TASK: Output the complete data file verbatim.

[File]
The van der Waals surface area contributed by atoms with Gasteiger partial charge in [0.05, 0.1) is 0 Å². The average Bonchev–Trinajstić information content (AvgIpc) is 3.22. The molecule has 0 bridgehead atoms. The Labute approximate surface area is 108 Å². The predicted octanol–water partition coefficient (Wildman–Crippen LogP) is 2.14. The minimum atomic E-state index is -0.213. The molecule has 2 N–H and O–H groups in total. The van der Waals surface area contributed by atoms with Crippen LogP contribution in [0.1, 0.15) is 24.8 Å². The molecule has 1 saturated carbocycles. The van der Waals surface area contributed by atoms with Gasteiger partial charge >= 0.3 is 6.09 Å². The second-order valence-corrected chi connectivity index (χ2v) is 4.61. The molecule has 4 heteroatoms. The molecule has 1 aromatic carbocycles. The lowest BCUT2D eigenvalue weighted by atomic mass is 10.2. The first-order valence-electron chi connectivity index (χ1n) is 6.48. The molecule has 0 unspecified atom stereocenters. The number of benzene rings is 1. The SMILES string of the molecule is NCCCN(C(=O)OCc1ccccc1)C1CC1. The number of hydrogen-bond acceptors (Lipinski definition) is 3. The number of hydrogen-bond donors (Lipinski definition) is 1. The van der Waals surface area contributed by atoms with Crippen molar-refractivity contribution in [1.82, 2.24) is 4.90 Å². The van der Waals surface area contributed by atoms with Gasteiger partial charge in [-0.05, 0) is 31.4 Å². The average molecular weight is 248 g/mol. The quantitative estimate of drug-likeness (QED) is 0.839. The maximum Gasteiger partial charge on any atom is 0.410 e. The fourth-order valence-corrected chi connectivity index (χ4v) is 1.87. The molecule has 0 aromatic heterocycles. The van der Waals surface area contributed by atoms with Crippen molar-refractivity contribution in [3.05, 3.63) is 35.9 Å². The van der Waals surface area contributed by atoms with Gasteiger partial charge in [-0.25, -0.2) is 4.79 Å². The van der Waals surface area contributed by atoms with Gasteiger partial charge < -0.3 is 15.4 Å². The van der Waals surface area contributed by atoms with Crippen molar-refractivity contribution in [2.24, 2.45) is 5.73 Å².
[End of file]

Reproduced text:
The van der Waals surface area contributed by atoms with Gasteiger partial charge in [0.05, 0.1) is 0 Å². The average Bonchev–Trinajstić information content (AvgIpc) is 3.22. The molecule has 0 bridgehead atoms. The Labute approximate surface area is 108 Å². The predicted octanol–water partition coefficient (Wildman–Crippen LogP) is 2.14. The minimum atomic E-state index is -0.213. The molecule has 2 N–H and O–H groups in total. The van der Waals surface area contributed by atoms with Crippen LogP contribution in [0.1, 0.15) is 24.8 Å². The molecule has 1 saturated carbocycles. The van der Waals surface area contributed by atoms with Gasteiger partial charge >= 0.3 is 6.09 Å². The second-order valence-corrected chi connectivity index (χ2v) is 4.61. The molecule has 4 heteroatoms. The molecule has 1 aromatic carbocycles. The lowest BCUT2D eigenvalue weighted by atomic mass is 10.2. The first-order valence-electron chi connectivity index (χ1n) is 6.48. The molecule has 0 unspecified atom stereocenters. The number of benzene rings is 1. The SMILES string of the molecule is NCCCN(C(=O)OCc1ccccc1)C1CC1. The number of hydrogen-bond acceptors (Lipinski definition) is 3. The number of hydrogen-bond donors (Lipinski definition) is 1. The van der Waals surface area contributed by atoms with Crippen molar-refractivity contribution in [1.82, 2.24) is 4.90 Å². The van der Waals surface area contributed by atoms with Gasteiger partial charge in [-0.05, 0) is 31.4 Å². The average molecular weight is 248 g/mol. The quantitative estimate of drug-likeness (QED) is 0.839. The maximum Gasteiger partial charge on any atom is 0.410 e. The fourth-order valence-corrected chi connectivity index (χ4v) is 1.87. The molecule has 0 aromatic heterocycles. The van der Waals surface area contributed by atoms with Crippen molar-refractivity contribution in [3.05, 3.63) is 35.9 Å². The van der Waals surface area contributed by atoms with Gasteiger partial charge in [-0.25, -0.2) is 4.79 Å². The van der Waals surface area contributed by atoms with Gasteiger partial charge < -0.3 is 15.4 Å². The van der Waals surface area contributed by atoms with Crippen molar-refractivity contribution in [2.24, 2.45) is 5.73 Å².